Childbirth Parenting

Woman Without Insurance Gives Birth in Hotel Room

We often share stories of babies that won’t wait for the hospital, but in the case of a Scottish woman who gave birth in a hotel bathroom, the reason for the odd location was a little different. Lynne Aitchison and her husband Brennan Armstrong planned their hotel room birth because Lynne couldn’t get insurance.

“We really just wanted to avoid the massive bills we were going to get, if we did go to the hospital,” Lynne said. “Luckily, it all went OK and I was able to cope with the pain.”

But Lynne wasn’t without insurance by choice. The new mom is a native Scotswoman. She had met and married Brennan during her stay in Whistler, B.C. They fell in love, and after a year, they were married. Shortly after discovering that she was pregnant, Lynne applied for her permanent residency status and submitted an application for provincial B.C. medical coverage because her travel health was expired.

Because Brennan was a Canadian native, the couple assumed that Lynne would be added to Brennan’s provincial health-care plan. But as the months progressed and her due date drew nearer, they started to become concerned.

When they tried to seek medical care, she was denied coverage from the province because she didn’t have a letter from the Federal Immigration Department to verify that her application was being processed or that it had even been received. So she tried to get one.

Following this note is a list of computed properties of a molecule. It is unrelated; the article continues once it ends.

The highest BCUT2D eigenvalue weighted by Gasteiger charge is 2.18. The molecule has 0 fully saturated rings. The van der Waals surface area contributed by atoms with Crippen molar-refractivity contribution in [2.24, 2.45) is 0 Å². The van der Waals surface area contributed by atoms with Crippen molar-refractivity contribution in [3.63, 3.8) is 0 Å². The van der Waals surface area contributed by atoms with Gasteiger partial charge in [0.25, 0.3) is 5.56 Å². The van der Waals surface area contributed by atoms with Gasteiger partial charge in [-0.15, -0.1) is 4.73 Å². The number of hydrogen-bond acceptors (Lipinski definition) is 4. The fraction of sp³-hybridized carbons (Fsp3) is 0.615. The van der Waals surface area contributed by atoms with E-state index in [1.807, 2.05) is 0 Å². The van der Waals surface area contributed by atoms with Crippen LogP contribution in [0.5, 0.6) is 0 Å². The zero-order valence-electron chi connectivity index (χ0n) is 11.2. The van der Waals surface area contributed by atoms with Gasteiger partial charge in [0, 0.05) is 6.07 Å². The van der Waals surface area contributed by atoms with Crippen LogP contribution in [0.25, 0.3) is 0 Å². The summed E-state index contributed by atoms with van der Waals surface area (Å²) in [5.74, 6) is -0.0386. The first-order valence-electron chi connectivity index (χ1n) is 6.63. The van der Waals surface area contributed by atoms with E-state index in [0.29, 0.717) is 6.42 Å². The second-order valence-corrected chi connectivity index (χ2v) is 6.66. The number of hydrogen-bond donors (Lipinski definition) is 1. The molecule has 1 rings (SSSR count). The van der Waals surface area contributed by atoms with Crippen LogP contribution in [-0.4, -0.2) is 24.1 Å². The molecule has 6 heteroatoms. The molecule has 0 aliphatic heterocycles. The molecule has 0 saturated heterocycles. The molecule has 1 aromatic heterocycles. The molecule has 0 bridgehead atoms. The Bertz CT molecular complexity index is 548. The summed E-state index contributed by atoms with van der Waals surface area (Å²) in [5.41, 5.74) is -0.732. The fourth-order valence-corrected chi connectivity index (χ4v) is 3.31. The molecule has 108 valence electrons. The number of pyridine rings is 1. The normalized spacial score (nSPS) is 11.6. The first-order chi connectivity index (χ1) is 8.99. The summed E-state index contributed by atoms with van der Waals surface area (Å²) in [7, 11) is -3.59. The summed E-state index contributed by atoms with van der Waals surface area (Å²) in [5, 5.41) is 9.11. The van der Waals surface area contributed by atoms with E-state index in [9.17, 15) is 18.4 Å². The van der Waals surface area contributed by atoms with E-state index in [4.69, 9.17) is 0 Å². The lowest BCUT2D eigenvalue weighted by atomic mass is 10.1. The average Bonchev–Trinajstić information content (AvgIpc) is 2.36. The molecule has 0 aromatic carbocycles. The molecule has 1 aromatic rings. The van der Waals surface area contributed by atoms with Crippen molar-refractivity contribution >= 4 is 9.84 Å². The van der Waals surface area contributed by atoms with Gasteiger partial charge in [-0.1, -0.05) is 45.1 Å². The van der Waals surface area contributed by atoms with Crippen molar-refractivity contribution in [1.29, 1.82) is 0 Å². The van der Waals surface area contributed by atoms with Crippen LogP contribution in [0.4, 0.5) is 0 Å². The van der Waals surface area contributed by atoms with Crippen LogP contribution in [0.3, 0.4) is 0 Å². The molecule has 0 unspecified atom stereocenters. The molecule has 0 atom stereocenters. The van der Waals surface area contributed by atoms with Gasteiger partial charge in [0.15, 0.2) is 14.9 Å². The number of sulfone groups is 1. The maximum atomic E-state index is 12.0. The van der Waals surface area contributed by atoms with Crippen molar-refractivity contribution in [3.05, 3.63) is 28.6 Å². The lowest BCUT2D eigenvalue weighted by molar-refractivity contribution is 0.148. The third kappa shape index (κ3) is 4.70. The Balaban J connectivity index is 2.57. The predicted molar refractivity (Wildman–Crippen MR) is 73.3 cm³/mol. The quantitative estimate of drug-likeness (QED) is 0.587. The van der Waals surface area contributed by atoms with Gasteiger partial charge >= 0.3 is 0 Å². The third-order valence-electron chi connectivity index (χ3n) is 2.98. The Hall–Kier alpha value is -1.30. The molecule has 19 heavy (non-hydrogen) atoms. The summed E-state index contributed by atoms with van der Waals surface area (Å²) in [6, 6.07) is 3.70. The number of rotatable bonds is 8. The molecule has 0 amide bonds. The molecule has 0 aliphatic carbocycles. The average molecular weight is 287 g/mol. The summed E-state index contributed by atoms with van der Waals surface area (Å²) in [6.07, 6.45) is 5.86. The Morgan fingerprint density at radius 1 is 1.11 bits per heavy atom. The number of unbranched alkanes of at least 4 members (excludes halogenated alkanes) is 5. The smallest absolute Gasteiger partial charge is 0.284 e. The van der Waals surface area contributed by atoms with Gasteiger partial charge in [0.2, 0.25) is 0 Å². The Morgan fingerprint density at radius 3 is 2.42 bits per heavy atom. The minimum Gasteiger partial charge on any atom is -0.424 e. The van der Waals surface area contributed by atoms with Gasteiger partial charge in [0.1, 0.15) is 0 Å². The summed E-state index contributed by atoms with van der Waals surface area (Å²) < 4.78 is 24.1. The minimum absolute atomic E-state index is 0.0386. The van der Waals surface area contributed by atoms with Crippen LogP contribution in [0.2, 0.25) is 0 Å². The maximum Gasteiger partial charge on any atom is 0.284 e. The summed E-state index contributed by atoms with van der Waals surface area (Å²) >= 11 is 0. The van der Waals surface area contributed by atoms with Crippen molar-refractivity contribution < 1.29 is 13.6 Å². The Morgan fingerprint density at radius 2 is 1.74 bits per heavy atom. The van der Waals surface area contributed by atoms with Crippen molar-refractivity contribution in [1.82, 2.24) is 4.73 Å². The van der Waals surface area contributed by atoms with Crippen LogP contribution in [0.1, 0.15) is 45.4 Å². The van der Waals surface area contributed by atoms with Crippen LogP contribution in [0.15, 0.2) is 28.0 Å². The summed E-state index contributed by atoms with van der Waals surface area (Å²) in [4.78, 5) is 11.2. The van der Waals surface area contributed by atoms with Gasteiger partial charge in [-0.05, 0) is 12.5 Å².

“I was constantly on the phone,” Lynne said. “I tried to use our circumstances as ‘please, this is an exceptional circumstance.’ All I wanted was a piece of paper saying ‘Yes, your case is being processed,’ so I could get some health care to have my child here.”

But time after time, she was told there was nothing that could be done.

“We’re married. It’s legitimate. She’s my wife. I’m a Canadian citizen,” Brennan said about the delay in medical coverage for his pregnant wife. “I didn’t think this could ever happen in this country. Why isn’t there some faster track for someone obviously in an emergency situation?”

So, without any medical coverage, the couple had to come up with a plan B.

“We could have gone back to Scotland,” Brennan said. “Unfortunately, I can’t work in Scotland. We don’t have money for flights to Scotland. We are living hand to mouth here. Then, we get there – she’s pregnant. She can’t work, I can’t work.”

They couldn’t afford the $10,000 medical bill for a hospital birth in B.C. either. It seemed there was only one option left.

Lynne and Brennan hired a midwife from Vancouver to help assist in the birth of their child. When Lynne went into labor, a friend drove the couple from their Whistler home to B.C. so that they could meet the midwife. Their friend then rented a room at the Burrard Inn, right across the street from the hospital. They then snuck in the back, afraid that they would be turned away if someone saw Lynne’s condition.

“I was leaning against a lamppost in the back alley by the motel, waiting for our friend to get the key,” Lynne said. “We went up the back elevator. My contractions were like three minutes apart at this point.”

Lynne would endure several more hours of labor, all without any type of medication before she finally gave birth in the bathtub to a healthy baby boy they named Ziggy.

“Luckily, it all worked out fine,” Lynne said. “The midwife wasn’t even in the bathroom. Brennan caught him in the shower.”